Class 3 BRAF Mutations Demonstrate Higher Response Rate With Anti-EGFR Therapy in CRC

By Michael Vlessides, /alert Contributor
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Metastatic colorectal cancer patients with class 3 BRAF mutations are significantly more likely to respond to anti-EGFR therapy than are their counterparts with class 2 BRAF mutations, according to new research. 

The study concluded that patients harboring a subset of non-V600 mutation in the BRAF gene should be considered for anti-EGFR antibody treatment. 

Mutations. Source: Getty

Reporting in a recent issue of Clinical Cancer Research, a multi-center team of researchers noted that although BRAF mutations in metastatic colorectal cancer are most common at the V600 amino acid, the advent of next-generation sequencing has allowed for increasing clinical identification of non-V600 BRAF mutations. Nevertheless, it is unclear whether these mutants, like BRAF V600E, confer resistance to anti-EGFR therapy, they wrote.

Indeed, although tumors with V600 BRAF mutations are often susceptible to RAF inhibitors, such therapy is not predicted to be successful in tumors with non-V600 BRAF mutations, the investigators said. Nevertheless, previous research with smaller groups of patients has shown that some patients with non-V600 BRAF-mutant metastatic colorectal cancer may respond to anti-EGFR treatment.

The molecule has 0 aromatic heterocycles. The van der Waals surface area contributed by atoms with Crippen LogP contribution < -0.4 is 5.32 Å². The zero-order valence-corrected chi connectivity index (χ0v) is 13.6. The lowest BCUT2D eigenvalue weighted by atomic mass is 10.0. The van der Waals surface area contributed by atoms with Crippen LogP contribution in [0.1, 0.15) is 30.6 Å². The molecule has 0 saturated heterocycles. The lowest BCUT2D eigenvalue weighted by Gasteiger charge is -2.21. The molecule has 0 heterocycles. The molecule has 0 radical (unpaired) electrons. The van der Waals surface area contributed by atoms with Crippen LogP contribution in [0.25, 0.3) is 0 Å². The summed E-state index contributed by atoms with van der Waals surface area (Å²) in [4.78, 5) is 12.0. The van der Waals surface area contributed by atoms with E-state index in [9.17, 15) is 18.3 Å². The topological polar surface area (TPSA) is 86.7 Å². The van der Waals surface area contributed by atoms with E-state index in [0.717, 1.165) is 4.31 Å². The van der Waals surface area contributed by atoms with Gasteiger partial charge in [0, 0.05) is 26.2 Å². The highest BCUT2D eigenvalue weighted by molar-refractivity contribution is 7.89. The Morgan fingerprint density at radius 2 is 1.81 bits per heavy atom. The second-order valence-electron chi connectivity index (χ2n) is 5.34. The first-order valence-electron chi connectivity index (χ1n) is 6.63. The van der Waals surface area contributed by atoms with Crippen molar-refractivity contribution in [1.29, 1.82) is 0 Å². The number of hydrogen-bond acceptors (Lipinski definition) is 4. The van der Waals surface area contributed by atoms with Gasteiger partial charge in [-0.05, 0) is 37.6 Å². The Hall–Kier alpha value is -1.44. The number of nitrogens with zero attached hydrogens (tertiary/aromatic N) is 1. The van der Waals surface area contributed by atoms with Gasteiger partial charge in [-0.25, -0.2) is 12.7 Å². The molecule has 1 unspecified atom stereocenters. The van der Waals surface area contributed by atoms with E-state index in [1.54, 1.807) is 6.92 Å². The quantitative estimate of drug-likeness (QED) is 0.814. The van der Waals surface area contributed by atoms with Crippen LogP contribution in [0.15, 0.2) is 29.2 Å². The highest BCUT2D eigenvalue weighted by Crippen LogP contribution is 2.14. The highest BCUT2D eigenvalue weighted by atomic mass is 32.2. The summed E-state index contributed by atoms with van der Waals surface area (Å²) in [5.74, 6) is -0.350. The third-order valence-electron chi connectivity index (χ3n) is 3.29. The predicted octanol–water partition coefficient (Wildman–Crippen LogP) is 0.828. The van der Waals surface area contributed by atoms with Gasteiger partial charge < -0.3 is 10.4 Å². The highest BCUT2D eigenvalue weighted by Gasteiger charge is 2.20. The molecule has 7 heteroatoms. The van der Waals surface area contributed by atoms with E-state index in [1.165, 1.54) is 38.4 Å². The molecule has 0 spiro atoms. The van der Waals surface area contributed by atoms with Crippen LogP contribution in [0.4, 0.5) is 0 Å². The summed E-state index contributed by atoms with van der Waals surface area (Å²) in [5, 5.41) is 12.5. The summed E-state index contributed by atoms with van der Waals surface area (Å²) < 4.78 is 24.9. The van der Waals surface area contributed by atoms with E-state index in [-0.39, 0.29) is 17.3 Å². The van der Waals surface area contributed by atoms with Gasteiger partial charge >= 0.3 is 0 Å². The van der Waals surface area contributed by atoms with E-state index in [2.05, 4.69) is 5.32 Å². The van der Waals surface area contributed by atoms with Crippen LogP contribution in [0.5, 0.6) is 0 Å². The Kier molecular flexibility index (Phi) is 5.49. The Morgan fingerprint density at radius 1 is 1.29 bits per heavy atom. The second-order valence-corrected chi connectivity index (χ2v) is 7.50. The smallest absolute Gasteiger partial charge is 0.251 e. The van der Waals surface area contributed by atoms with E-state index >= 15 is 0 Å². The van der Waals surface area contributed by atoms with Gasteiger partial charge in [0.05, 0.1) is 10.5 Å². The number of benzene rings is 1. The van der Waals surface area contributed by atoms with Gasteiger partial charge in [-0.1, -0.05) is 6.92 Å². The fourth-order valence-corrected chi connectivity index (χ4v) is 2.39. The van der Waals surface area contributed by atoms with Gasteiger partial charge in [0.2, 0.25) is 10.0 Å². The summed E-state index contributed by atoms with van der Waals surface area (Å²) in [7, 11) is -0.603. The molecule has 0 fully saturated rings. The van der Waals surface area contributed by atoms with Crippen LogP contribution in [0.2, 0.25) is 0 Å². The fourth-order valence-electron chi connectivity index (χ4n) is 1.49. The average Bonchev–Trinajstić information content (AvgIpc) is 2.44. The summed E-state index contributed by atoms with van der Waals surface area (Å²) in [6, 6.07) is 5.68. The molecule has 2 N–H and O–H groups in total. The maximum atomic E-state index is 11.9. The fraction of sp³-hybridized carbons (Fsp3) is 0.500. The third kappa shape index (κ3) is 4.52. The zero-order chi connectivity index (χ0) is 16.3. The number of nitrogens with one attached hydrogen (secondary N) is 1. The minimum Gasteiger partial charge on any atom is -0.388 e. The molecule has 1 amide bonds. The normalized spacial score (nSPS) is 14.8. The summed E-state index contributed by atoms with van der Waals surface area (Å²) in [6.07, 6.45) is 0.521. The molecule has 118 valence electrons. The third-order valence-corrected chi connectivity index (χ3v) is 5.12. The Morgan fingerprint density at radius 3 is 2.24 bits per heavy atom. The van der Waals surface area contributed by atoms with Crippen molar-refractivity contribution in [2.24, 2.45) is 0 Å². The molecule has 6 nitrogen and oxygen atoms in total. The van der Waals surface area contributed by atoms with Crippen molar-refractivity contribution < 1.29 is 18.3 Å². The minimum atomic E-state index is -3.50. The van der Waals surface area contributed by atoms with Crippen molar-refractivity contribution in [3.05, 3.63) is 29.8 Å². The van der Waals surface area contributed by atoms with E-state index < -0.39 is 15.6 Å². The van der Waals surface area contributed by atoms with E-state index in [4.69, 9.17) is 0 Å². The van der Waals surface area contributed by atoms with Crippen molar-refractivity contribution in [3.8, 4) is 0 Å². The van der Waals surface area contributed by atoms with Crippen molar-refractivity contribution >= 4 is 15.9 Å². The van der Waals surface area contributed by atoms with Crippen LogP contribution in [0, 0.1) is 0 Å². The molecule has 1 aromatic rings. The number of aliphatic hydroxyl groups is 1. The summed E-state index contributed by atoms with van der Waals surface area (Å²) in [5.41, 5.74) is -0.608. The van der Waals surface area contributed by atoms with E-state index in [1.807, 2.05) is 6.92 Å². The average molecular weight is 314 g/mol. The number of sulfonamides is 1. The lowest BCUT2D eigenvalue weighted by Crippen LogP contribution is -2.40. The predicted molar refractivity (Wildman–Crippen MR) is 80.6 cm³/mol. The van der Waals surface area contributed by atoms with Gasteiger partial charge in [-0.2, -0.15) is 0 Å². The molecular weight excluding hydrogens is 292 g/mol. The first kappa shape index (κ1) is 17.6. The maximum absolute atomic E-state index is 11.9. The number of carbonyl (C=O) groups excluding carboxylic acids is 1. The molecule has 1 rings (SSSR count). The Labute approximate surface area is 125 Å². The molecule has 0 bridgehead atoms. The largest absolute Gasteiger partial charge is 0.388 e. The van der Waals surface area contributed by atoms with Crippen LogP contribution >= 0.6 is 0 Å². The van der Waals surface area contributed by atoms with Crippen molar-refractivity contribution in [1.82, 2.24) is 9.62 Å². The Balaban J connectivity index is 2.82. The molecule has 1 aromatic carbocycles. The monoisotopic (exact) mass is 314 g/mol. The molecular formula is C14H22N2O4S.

To help clarify the issue, the investigators performed a pooled retrospective analysis of 40 consecutive patients, all of whom had non-V600 BRAF-mutated metastatic colorectal cancer that had been identified between 2010 and 2017. Through biochemical assays, non-V600 BRAF mutations were divided into functional classes according to signaling mechanism and kinase activity, and classified as either activating and RAS-independent (class 2; n=12), or kinase-impaired and RAS-dependent (class 3; n=28). 

No significant differences in patients’ clinical characteristics were observed according to mutation class; the participants all received anti-EGFR antibody treatment. 

The study found that while only one of the 12 patients with BRAF responded to anti-EGFR treatment (8% response rate), 14 of their 28 counterparts with class-3 BRAF did so (50% response rate; p=0.02). 

More specifically, the analysis revealed that when anti-EGFR treatment was used as first- or second-line therapy, only one of six patients with class-2 mutations responded (17%), compared with seven of nine patients (78%) with class-3 BRAF mutations (p=0.04). 

Finally, when anti-EGFR agents were used as third-line therapy or later, none of six patients with class-2 BRAF mutations, while seven of their 19 counterparts (37%) with class-3 mutations did (p=0.14). 

“Cancer genomic profiling is rapidly transforming the clinical management of cancer patients,” study senior author Hiromichi Ebi, MD, PhD, Chief of Molecular Therapeutics at the Aichi Cancer Center Research Institute in Nagoya, Japan said in a statement. “Results from our study indicate that metastatic colorectal cancer patients with certain BRAF mutations should be considered for anti-EGFR  treatment, a new indication for this population of patients.”

Despite the strength of its findings, the investigators noted that the study was limited by its relatively small sample size. Additionally, since most patients were also treated with chemotherapy, the investigators were unable to assess the efficacy of anti-EGFR monotherapy based on the functional class of non-V600 BRAF mutations. 

Such shortcoming did not stop the researchers from expressing enthusiasm at their findings, however. “Through the analysis of colorectal cancer tumors with specific BRAF mutations, we identified a potential new indication for anti-EGFR treatment, highlighting the power of precision oncology,” Ebi noted.  


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